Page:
As for the “gateway” idea, it was started during the hearings for the Boggs Act in 1951, and was invented by Harry Anslinger, then head of the Federal Bureau of Narcotics. Mr. Anslinger was up before Congress, asking for more money to enforce the marijuana laws. Unfortunately for him, just before he spoke, the head of the Federal addiction research program testified that they knew for certain that all of the reasons that had been given to outlaw marijuana in 1937 were completely wrong. It didn’t do any of the things that had been alleged. It didn’t have a terrible effect on the “degenerate races”, it didn’t cause insane violence, and it didn’t make young lovers go crazy and elope.

    Anslinger was left with no justification for his request for more money. Indeed, he was left with no justification for the marijuana laws at all. In response, he made up the idea that marijuana is the “certain stepping stone” to heroin. In doing so, he contradicted all the research at the time, as well as his own testimony from 1937.

  7. Spook on May 18th, 2011 8:20 pm

    Thank goodness that kids are learning that the adults on this planet are lying idiots who should be treated with contempt.

    The war on drugs insanity, and the associated police state acceptance mentality, need to be relegated to the trash bin of history.

  8. malcolm kyle on May 19th, 2011 3:07 am

    Here are just some of the many studies the Feds wish they’d never commissioned:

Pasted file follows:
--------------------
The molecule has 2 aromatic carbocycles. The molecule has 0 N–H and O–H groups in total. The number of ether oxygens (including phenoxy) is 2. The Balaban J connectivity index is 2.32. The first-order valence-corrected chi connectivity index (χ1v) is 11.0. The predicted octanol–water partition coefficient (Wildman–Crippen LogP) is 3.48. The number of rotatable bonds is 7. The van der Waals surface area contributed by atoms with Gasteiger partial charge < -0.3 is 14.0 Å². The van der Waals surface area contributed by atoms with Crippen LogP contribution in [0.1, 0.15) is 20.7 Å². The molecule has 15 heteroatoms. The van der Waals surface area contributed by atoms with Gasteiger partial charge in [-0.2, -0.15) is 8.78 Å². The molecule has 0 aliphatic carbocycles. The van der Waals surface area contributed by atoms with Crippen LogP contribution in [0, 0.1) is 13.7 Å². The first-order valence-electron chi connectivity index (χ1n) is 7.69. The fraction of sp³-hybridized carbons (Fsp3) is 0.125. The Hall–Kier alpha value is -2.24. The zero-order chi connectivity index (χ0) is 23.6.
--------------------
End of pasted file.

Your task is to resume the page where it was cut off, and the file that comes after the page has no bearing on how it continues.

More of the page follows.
A massive study of California HMO members funded by the National Institute on Drug Abuse (NIDA) found marijuana use caused no significant increase in mortality. Tobacco use was associated with increased risk of death. Sidney, S et al. Marijuana Use and Mortality. American Journal of Public Health
    . Vol. 87 No. 4, April 1997. p. 585-590. Sept. 2002.


    Veterans Affairs scientists looked at whether heavy marijuana use as a young adult caused long-term problems later, studying identical twins in which one twin had been a heavy marijuana user for a year or longer but had stopped at least one month before the study, while the second twin had used marijuana no more than five times ever. Marijuana use had no significant impact on physical or mental health care utilization, health-related quality of life, or current socio-demographic characteristics. Eisen SE et al. Does Marijuana Use Have Residual Adverse Effects on Self-Reported Health Measures, Socio-Demographics or Quality of Life? A Monozygotic Co-Twin Control Study in Men. Addiction. Vol. 97 No. 9. p.1083-1086. Sept. 1997


    Marijuana is often called a “gateway drug” by supporters of prohibition, who point to statistical “associations” indicating that persons who use marijuana are more likely to eventually try hard drugs than those who never use marijuana – implying that marijuana use somehow causes hard drug use. But a model developed by RAND Corp. researcher Andrew Morral demonstrates that these associations can be explained “without requiring a gateway effect.” More likely, this federally funded study suggests, some people simply have an underlying propensity to try drugs, and start with what’s most readily available. Morral AR, McCaffrey D and Paddock S. Reassessing the Marijuana Gateway Effect. Addiction. December 2002. p. 1493-1504.